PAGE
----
This past semester, I had the honor of working as the Managing Editor of Kent State’s fashion, beauty and culture publication, A Magazine. Our staff had so much collaborative talent, and I couldn’t be prouder to have been a part of that team.
After reading seemingly endless amounts of articles about the integration of technology in retailing, taking courses on media, and ELLE’s 2017 initiative of “Why You’re Going to Love Shopping Again”, I was inspired to write an article for A Magazine about the fading boundaries for readers who may not be as aware of these changes. If you’re not lucky enough to have access to our amazing print issue, check out the article below:
Welcome to the new world of retail. We suddenly blinked and entered an altered dimension of shopping. The barrier between the brick-and-mortar and digital experience has begun to fade, and this blurred line has created enough chaos to end the world of shopping as we know it. It’s brought us to one of the world’s largest retailers, Macy’s, set to close over 150 stores in 2017, yet Amazon is planning to open various brick and mortar locations. There’s been a takeover of pop-up shops sweeping the nation, while more and more designers have joined the “see now, buy now” bandwagon.
For all of this change, we have technology to thank. None of this is necessarily a bad thing, but it does call for adaption. In today’s economy, we’re all about experiential shopping and accessibility. With online retailing rapidly advancing, shoppers are exposed to an extensive array of colors, sizes and completely different styles than those offered in stores with a simple click of a button.
The behind-the-scenes look at online shopping shows us that retailers are embracing the use of metadata. Often referred to as cookies, metadata tracks anything from your most clicked on color to how often you shop for shoes. This information is used to tailor your shopping experience, even when you’re just browsing the web. Metadata is responsible for those sidebar ads that conveniently contain that skirt you were looking at earlier, so it’s always on your mind and in your shopping cart.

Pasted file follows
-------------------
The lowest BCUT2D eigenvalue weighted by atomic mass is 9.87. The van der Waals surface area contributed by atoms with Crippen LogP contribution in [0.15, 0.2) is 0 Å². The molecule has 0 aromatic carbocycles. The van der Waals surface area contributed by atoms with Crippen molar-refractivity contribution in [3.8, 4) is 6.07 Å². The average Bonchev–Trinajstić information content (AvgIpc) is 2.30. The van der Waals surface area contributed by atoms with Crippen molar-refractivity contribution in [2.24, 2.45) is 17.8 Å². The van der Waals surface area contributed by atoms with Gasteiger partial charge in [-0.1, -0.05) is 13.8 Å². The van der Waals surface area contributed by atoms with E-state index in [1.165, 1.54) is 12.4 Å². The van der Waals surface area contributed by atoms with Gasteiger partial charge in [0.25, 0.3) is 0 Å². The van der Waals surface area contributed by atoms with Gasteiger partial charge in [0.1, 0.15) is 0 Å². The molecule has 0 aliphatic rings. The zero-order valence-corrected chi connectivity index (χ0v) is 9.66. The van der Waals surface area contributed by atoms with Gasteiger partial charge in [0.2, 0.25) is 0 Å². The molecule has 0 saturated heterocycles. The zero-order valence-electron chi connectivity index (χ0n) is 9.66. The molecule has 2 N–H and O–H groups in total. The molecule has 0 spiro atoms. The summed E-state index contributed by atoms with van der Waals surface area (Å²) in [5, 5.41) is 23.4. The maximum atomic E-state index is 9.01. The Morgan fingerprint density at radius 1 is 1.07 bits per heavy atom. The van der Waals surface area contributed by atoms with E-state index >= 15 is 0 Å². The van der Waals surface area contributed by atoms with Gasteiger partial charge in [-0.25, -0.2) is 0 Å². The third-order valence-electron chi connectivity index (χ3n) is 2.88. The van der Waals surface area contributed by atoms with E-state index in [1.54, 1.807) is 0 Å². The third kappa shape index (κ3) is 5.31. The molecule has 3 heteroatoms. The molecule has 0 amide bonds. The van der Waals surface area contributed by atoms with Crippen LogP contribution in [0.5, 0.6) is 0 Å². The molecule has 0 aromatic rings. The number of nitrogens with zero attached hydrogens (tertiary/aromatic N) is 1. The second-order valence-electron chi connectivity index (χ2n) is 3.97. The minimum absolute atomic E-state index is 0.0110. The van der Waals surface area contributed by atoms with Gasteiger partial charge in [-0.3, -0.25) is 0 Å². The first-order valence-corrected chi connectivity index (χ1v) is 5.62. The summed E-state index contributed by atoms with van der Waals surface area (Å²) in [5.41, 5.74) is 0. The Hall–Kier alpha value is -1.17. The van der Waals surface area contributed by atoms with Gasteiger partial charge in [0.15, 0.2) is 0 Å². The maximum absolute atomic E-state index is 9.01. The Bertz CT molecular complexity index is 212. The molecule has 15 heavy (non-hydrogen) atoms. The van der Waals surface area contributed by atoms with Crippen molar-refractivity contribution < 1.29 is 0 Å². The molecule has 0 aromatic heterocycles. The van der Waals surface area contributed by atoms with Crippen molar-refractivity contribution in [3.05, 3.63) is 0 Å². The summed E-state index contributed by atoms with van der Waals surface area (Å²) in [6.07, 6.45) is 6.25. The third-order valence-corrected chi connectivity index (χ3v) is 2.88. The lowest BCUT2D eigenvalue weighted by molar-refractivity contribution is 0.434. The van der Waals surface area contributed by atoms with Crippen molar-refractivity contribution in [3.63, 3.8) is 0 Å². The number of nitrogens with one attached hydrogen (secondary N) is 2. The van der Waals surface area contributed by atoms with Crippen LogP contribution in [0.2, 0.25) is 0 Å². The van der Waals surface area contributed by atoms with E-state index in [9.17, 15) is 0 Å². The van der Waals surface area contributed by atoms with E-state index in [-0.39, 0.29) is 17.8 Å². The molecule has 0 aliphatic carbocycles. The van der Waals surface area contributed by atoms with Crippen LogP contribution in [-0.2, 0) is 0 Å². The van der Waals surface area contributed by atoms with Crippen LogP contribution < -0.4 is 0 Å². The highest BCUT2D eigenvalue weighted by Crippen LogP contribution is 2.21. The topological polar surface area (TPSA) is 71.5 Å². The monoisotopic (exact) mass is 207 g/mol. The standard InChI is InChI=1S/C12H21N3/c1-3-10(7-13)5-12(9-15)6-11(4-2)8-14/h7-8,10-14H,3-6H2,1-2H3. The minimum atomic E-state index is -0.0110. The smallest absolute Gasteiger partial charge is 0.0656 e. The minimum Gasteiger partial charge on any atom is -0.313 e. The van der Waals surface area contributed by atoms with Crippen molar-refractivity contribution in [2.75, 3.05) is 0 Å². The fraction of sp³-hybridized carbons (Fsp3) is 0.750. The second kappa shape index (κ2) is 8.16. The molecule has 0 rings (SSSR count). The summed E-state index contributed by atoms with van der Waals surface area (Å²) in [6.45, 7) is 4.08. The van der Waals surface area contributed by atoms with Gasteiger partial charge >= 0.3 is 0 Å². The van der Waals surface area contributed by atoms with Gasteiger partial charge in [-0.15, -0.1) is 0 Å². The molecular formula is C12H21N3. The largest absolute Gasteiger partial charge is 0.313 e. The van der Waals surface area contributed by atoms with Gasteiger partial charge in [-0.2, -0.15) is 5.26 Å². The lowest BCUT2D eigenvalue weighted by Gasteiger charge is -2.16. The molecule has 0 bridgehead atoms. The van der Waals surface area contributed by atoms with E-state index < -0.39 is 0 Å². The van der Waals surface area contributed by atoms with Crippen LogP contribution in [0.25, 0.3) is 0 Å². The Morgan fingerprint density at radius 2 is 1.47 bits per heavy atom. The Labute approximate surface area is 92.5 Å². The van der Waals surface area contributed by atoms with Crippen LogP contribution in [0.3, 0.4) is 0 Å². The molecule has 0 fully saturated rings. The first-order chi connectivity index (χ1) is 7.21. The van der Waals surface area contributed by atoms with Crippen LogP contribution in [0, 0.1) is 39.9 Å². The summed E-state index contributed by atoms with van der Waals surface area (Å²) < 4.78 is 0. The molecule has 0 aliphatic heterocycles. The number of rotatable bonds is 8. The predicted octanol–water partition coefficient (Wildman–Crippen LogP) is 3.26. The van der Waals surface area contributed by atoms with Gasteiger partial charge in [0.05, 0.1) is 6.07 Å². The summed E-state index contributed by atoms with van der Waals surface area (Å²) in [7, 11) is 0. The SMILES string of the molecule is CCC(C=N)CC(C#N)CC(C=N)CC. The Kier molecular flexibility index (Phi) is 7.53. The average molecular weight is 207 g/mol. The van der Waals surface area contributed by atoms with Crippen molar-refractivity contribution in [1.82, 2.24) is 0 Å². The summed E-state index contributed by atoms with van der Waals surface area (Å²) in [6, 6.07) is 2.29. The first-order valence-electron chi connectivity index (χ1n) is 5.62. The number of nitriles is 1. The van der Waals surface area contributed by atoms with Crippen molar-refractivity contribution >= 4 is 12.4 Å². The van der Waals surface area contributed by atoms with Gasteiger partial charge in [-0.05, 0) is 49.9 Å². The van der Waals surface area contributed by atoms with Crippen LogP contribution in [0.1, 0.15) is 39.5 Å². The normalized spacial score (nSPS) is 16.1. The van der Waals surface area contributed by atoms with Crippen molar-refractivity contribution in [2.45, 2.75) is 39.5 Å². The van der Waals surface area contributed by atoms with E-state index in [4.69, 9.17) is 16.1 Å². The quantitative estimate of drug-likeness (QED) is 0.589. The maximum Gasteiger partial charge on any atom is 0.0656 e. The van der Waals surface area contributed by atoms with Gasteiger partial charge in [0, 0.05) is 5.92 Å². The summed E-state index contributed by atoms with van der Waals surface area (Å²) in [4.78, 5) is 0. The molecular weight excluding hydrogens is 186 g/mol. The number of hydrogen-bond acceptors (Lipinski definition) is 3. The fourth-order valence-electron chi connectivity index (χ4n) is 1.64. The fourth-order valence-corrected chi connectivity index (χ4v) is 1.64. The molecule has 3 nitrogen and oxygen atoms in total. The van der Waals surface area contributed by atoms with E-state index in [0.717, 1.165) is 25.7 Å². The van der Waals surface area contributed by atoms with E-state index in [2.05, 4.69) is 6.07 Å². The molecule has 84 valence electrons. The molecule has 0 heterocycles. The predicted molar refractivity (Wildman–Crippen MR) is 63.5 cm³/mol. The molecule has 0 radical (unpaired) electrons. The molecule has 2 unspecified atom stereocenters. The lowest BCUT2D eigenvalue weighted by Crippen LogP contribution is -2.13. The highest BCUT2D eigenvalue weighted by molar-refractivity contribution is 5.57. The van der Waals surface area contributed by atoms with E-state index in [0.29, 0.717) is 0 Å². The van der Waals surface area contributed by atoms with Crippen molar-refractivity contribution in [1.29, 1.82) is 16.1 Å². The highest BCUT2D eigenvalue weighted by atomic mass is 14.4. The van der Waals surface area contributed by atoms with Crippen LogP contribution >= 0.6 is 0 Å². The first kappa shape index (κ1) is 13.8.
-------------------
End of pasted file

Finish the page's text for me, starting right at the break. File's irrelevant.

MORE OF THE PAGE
Online discount retailers are on the rise. Similar to the brick and mortar stores like Ross or Marshall’s, AreaTrend is one of the companies taking full advantage of the online retail trend. Since 2011, they have nearly tripled in size and offered us at A Magazine an insight to their digital success. They offer luxury products at a fraction of the cost, all while providing excellent customer service and expansive variety. By connecting with retail giants like Amazon, AreaTrend and others, online retailers are able to post their products on multiple platforms to be accessed by customers from around the world.
“The biggest advantage for online retailers is the customer base. With the right price, products and promotion, the customer base is seemingly infinite,” says Jordan Sweress, Retail Buyer for AreaTrend.
Without face to face contact with the customer, these retailers rely heavily on business analytics to predict what their customer is looking for and providing respected quality assure to their customers. It’s quick, easy, and comfortable for the buyer: the ultimate, modern retail combination.
These online retailers are using pop-up shops as a way to compete with already established retail locations. Businesses are coming to the customer versus waiting for the customer to come to them. Using these analytics, they are able to pinpoint places of interest to their frequent consumers.